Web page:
I am reading your blog. (Yes, I mean you.)
And I understand the temptation to rant. People really do say awful things to you. They publicly drill you for details about your sex life (which is no one else’s business but your husband’s), suggest home remedies for amping up fertility (which you tried five years ago when the ideas first came out in Redbook), and generally pry and poke and dig at you because you dared cry at sewing circle when Mrs. Jones announced her daughter’s pregnancy.
I understand. It stinks to be on the receiving end of such tactless attentions, but there is something else that needs understanding in these situations.
There will always be bowling balls in your life.
There will always be people who take aim at your barrenness and flatten your feelings like a bunch of pins down a waxy lane. These people spare no verbal expense but always go for the strike, recklessly voicing their expectations for your womb, opining on projected reasons for your childlessness, and offering up armchair diagnoses of your health for the benefit of, well, I guess, themselves. It doesn’t matter where you are or what you think, say, or do. These hooks, crankers, and tweeners are going to seek you out and hit you full-on like a 16-pounder.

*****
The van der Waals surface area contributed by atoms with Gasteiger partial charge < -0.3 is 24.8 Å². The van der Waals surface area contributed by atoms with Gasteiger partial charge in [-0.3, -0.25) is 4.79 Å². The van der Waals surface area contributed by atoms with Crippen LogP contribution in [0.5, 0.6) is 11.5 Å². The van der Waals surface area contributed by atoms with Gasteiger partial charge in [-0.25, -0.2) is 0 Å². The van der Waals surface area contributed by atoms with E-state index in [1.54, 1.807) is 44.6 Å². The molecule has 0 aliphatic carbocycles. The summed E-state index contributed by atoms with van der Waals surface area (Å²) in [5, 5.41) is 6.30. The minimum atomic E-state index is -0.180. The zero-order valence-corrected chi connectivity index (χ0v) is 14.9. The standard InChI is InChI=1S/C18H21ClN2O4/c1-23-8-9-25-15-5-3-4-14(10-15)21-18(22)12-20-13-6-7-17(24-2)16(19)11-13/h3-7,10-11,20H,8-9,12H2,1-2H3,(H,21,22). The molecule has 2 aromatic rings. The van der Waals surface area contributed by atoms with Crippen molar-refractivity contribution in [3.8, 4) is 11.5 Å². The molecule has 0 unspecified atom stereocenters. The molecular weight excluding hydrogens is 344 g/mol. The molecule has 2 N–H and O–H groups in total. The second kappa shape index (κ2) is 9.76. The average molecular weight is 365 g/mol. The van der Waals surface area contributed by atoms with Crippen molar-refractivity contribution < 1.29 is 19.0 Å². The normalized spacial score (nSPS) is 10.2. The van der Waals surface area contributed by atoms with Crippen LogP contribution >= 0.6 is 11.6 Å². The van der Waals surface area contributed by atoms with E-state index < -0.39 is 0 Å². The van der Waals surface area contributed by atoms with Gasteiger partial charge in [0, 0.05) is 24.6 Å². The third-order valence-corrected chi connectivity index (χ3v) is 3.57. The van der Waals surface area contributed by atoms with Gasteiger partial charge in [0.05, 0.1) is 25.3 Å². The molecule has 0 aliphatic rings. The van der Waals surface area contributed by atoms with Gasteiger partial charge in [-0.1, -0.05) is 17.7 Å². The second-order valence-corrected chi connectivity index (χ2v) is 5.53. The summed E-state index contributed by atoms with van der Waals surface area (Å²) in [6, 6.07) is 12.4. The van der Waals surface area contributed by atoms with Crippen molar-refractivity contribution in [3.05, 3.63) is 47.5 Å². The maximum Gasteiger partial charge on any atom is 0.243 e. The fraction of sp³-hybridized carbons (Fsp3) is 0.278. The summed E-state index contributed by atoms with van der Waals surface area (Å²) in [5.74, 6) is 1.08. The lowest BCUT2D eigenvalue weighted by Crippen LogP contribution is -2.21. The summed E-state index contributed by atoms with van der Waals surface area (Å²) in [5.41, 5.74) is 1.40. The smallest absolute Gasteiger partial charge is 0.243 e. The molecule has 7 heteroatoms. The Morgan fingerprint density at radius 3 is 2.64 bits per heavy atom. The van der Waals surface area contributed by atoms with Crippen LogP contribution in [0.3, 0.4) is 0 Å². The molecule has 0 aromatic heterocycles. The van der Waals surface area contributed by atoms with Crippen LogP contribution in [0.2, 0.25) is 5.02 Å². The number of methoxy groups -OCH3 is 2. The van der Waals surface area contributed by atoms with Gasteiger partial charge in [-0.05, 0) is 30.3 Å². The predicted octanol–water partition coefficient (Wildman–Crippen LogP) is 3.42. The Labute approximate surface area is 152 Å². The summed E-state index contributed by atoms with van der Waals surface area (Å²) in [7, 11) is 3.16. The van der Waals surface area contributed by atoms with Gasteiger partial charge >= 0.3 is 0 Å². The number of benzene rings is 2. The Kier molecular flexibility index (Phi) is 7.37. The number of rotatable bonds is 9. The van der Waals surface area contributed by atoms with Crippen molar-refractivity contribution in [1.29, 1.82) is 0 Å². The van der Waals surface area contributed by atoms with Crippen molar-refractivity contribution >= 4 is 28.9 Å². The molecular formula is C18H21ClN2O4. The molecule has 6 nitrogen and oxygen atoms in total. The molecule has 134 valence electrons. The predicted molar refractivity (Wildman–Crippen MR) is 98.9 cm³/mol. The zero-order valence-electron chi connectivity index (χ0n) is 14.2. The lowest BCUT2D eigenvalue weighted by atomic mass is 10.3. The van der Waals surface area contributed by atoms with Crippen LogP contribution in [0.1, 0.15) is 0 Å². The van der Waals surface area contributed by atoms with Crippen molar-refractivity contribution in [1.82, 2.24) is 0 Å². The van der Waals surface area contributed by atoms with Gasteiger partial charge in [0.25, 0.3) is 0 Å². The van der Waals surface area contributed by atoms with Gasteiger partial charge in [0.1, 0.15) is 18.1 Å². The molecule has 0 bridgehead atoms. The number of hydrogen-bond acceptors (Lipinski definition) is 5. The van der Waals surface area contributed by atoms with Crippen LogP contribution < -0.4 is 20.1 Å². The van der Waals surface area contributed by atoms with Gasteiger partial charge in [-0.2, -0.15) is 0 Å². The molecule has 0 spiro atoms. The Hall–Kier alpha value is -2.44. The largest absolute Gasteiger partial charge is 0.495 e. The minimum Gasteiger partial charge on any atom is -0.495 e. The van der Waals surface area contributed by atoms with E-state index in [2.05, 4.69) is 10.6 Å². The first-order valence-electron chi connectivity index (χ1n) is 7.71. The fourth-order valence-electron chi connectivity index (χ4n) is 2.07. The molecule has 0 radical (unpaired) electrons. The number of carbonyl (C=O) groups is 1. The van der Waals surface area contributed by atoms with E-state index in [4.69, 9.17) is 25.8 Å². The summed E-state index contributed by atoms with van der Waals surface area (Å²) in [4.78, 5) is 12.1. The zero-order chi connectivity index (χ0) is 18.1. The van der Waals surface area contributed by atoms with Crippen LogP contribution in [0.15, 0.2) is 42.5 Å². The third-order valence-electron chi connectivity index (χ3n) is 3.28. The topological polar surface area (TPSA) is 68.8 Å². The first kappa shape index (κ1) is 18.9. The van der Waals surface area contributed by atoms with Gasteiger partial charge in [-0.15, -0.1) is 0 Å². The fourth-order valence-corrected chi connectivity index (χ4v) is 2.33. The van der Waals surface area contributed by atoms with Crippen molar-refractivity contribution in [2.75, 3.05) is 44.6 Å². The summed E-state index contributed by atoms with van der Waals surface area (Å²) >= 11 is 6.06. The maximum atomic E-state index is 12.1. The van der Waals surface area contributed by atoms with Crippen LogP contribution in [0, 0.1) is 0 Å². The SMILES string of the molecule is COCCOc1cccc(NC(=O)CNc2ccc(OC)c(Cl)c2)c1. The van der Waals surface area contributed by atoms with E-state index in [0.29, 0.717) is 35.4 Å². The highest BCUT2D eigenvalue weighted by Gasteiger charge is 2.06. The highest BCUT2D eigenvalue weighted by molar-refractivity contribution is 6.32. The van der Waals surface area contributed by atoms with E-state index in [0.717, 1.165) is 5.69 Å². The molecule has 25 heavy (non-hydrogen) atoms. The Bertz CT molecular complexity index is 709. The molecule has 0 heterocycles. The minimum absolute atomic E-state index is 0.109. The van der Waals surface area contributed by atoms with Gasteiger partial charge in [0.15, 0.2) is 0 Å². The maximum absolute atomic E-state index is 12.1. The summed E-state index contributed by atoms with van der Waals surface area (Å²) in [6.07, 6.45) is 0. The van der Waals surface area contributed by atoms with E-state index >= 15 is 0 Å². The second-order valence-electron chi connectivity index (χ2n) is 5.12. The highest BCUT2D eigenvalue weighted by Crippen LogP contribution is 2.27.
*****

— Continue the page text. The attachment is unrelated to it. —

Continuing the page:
But, for the most part, everyone else in this world takes their conversation cues from you. They won’t talk about your barrenness unless you bring it up; they won’t make suggestions about your diet unless you openly discuss your metabolic problems; they won’t offer up ideas for how to get pregnant unless you share with them your desire for a child and subsequent frustration in your childlessness; they won’t try to help you feel better unless you look miserable; in other words, they won’t dwell on that which you don’t dwell.
So, let’s give the world a break and take some responsibility for the conversations we keep. Let’s not blog-blame others for finishing the conversations we start ourselves and, instead, kindly explain to our friends and acquaintances face-to-face what we need most from them.
And as for the bowling balls who barrel towards us unprompted, well, “we rejoice in our sufferings, knowing that suffering produces endurance, and endurance produces character, and character produces hope, and hope does not put us to shame, because God’s love has been poured into our hearts through the Holy Spirit who has been given to us” (Romans 5:3-5 ESV).
That’s good news, I think.
Lord Jesus Christ, in Your deep compassion You rescue us from whatever may hurt us. Teach us to love You above all things and to love our neighbors as ourselves; for You live and reign with the Father and the Holy Spirit, one God, now and forever. (Collect for July, 14, 2013, Eighth Sunday after Pentecost)